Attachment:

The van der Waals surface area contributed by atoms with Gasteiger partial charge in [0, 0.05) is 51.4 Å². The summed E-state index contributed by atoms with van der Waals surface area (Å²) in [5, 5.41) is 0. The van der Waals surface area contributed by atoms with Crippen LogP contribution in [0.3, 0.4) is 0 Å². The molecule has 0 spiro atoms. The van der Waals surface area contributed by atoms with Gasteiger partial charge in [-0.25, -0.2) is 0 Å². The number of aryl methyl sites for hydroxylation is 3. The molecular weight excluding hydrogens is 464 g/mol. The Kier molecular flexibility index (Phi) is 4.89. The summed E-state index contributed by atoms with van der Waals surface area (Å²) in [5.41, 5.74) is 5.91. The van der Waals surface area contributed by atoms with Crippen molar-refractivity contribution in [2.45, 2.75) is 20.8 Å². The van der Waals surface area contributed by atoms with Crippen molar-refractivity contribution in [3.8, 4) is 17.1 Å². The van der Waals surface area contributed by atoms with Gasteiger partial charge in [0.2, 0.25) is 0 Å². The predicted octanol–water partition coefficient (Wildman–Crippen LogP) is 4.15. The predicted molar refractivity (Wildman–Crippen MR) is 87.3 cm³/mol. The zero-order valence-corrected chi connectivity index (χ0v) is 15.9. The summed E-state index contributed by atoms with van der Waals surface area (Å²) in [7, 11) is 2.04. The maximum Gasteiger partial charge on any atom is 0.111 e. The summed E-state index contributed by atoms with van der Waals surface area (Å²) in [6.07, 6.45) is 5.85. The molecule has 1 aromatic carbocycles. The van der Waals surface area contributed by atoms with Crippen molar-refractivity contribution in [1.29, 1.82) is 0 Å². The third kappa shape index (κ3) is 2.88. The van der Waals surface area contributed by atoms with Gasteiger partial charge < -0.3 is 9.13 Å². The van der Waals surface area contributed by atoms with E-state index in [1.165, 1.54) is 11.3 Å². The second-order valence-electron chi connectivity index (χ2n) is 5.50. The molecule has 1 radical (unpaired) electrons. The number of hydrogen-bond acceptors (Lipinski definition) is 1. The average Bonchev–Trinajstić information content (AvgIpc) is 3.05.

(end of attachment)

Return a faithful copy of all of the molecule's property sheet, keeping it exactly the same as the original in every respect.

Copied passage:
The van der Waals surface area contributed by atoms with Gasteiger partial charge in [0, 0.05) is 51.4 Å². The summed E-state index contributed by atoms with van der Waals surface area (Å²) in [5, 5.41) is 0. The van der Waals surface area contributed by atoms with Crippen LogP contribution in [0.3, 0.4) is 0 Å². The molecule has 0 spiro atoms. The van der Waals surface area contributed by atoms with Gasteiger partial charge in [-0.25, -0.2) is 0 Å². The number of aryl methyl sites for hydroxylation is 3. The molecular weight excluding hydrogens is 464 g/mol. The Kier molecular flexibility index (Phi) is 4.89. The summed E-state index contributed by atoms with van der Waals surface area (Å²) in [5.41, 5.74) is 5.91. The van der Waals surface area contributed by atoms with Crippen molar-refractivity contribution in [2.45, 2.75) is 20.8 Å². The van der Waals surface area contributed by atoms with Crippen molar-refractivity contribution in [3.8, 4) is 17.1 Å². The van der Waals surface area contributed by atoms with Gasteiger partial charge in [0.2, 0.25) is 0 Å². The predicted octanol–water partition coefficient (Wildman–Crippen LogP) is 4.15. The predicted molar refractivity (Wildman–Crippen MR) is 87.3 cm³/mol. The zero-order valence-corrected chi connectivity index (χ0v) is 15.9. The summed E-state index contributed by atoms with van der Waals surface area (Å²) in [7, 11) is 2.04. The maximum Gasteiger partial charge on any atom is 0.111 e. The summed E-state index contributed by atoms with van der Waals surface area (Å²) in [6.07, 6.45) is 5.85. The molecule has 1 aromatic carbocycles. The van der Waals surface area contributed by atoms with Crippen molar-refractivity contribution in [1.29, 1.82) is 0 Å². The third kappa shape index (κ3) is 2.88. The van der Waals surface area contributed by atoms with Gasteiger partial charge < -0.3 is 9.13 Å². The van der Waals surface area contributed by atoms with E-state index in [1.165, 1.54) is 11.3 Å². The second-order valence-electron chi connectivity index (χ2n) is 5.50. The molecule has 1 radical (unpaired) electrons. The number of hydrogen-bond acceptors (Lipinski definition) is 1. The average Bonchev–Trinajstić information content (AvgIpc) is 3.05.